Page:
Britain’s youngest terrorist who was jailed for life aged 14 for plotting to murder police officers has been granted lifelong anonymity, after his lawyers argued he could become an “poster boy” for Islamic State he is identified.
The teenager from Blackburn, Lancashire, referred to only as RXG, admitted inciting terrorism overseas in 2015 after he exchanged more than 3,000 encrypted messages with Australian jihadist Sevdet Besim.
Writing from his bedroom, RXG convinced Besim, then aged 18, to run over and behead police officers guarding Anzac Day parade in Melbourne. Held on April 25 each year, it commemorates Australian and New Zealand personnel killed in conflicts.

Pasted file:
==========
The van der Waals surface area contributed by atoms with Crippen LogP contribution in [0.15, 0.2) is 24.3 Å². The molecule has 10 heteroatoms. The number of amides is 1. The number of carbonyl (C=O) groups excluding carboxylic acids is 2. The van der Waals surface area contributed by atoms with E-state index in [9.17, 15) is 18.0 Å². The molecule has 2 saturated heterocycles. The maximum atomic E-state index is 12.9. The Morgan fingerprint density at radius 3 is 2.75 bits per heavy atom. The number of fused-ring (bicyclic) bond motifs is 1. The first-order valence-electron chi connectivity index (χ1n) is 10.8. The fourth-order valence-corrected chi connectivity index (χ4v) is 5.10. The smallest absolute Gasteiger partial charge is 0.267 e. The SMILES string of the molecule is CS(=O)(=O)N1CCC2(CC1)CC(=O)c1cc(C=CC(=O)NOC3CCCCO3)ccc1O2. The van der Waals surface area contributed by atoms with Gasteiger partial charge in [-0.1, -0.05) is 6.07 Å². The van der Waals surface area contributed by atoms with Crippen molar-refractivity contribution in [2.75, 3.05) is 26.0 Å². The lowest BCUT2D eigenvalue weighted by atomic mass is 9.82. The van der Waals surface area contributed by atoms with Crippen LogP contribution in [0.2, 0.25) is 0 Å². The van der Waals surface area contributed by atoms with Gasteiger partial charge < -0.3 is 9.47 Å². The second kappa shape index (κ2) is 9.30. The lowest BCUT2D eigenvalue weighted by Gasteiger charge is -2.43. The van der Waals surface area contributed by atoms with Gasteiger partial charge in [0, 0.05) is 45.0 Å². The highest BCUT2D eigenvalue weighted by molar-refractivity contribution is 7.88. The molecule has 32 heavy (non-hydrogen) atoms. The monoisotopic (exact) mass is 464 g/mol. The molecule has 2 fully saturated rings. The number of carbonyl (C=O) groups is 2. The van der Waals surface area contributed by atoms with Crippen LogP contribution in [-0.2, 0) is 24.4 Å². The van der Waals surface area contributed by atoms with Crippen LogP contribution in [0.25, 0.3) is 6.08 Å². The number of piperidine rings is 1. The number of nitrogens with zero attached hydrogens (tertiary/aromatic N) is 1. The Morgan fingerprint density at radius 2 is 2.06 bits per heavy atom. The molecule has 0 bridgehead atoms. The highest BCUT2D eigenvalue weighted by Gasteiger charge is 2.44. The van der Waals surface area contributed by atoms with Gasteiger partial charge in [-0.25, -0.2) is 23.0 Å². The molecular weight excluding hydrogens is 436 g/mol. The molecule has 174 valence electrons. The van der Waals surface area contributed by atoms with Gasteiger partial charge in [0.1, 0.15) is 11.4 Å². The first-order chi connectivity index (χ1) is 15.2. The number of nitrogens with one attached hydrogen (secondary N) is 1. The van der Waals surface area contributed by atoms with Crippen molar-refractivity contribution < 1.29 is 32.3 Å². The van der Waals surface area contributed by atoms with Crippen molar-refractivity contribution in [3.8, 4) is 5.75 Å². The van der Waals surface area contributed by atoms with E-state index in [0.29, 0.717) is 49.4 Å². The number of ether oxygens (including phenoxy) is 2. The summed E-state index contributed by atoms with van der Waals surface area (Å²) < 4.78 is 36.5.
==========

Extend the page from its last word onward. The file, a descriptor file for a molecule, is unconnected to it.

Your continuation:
The plot was foiled after British officers discovered the incriminating messages on RXG’s phone and alerted police in Australia.
RXG, who has autism, was given automatic anonymity like the majority of child offenders until his current age of 18, when reporting restrictions are usually lifted and identities revealed.
But the teenager, who could be released from prison as early as next year, has now won a year-long High Court battle for lifelong anonymity – a legal challenge never before seen in a terrorism case in the UK.
The President of the Queen’s Bench Division, Dame Victoria Sharp, handed down the judgement during a brief hearing at the Royal Courts of Justice in London today.